In general, We Americans don't care about anybody else's culture (many of which are the basis of our own.) We throw out that which is five minutes old by habit. In general, we're a bunch of dumb ashes who rely on simple, easily digestible, monosyllabic messages fed to us by Big Brother.
Snarky and snobbish disdain and contempt with American culture's general lack of sophistication aside, I recognize that Americans love that which is edgy, new and charged with attitude. But Attitude is ersatz. Substance and Subtlety are the building blocks of the Universe.
My friend took me to Ariadne auf Naxos in Seattle a few years ago and I really enjoyed it. I didn't realize how starved I was for something containing "culture" that wasn't yogurt. Also enjoyed the subtitles. I could follow the story and that helped tremendously.
But I'm sad that even though I'm partially German, I've never lifted a finger to learn the language. My American laziness belches soot on my patina of perfection.
portland is so lucky to have opera theater oregon. this talented, creative group is making opera accessible and tons of fun for all ages. tickets are VERY reasonable, the venue is relaxed and cozy and the performances are first-rate. everyone should check out this wonderful organization.
Really frustrated I missed hearing this show, and wish, also, I had made it in on this conversation sooner!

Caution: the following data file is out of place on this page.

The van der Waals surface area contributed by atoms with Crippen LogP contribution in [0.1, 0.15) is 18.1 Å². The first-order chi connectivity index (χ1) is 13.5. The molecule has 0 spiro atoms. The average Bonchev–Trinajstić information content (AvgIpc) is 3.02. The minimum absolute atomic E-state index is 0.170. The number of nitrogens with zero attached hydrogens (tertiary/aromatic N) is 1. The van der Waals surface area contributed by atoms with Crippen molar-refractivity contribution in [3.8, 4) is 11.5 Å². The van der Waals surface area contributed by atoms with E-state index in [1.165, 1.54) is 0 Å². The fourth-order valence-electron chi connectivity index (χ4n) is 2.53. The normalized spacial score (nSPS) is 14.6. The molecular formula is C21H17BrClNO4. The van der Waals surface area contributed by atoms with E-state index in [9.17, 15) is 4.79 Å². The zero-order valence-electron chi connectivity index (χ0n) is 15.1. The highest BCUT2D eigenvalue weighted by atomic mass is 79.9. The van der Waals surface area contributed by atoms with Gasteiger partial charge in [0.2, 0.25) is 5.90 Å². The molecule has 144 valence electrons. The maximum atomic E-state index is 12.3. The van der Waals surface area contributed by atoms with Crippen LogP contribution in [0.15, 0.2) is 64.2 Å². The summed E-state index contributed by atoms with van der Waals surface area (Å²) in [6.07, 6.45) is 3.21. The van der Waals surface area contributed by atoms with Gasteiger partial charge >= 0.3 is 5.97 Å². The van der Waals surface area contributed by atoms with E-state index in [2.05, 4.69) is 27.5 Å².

I'm the artistic director of Opera Theater Oregon, whose mission is to help hook up new audiences with opera. We perform in a bar (Someday Lounge), keep our tix at about what it costs to see a live band ($15), and rework the material to make it more accessible to a wider audience.
Our Opera Cinema series pairs up silent films with live opera performance and live sound f/x (example DeMille's 1915 'Carmen' paired up with the Bizet opera); last year we cut and rescripted Donizetti's 'L'Elisir d'Amore' to take place in a mall in the '80s, run about 75 minutes and include an ice skating scene and a karaoke version of 'Up Where We Belong' sung by two drunken party guests.
Though we often mess with format pretty shamefully, we do our best, on the budget we have, to deliver the musical goods untarnished, and we've gotten a really good response from our audiences (last 8 of 10 shows sold out with standing room only).
There is a growing barroom classical music scene in Portland, with groups like ours, the Cello Project, Classical Revolution PDX and the Wordless project bringing in growing crowds. It bothers me a little to have been left out of a discussion on how to reach younger audiences with opera, when that's what we've been doing, very successfully, for the past couple of years.
It's my hope that our work will support the bigger houses, and bring in new audiences for the amazing work they are doing. I don't want big opera to come down to our level (other than maybe some judicious editing - there is a lot of chaff, especially in the bel canto operas). I do feel very strongly, though, that opera needs an entry level, and it has to be a comfortable, engaging and at least somewhat familiar one for newcomers.
Opera Theater Oregon
Just spotted nice comments about us from a couple of folks, and, in my great excitement, accidentally red-flagged esphd1. Can that be undone? Thanks!!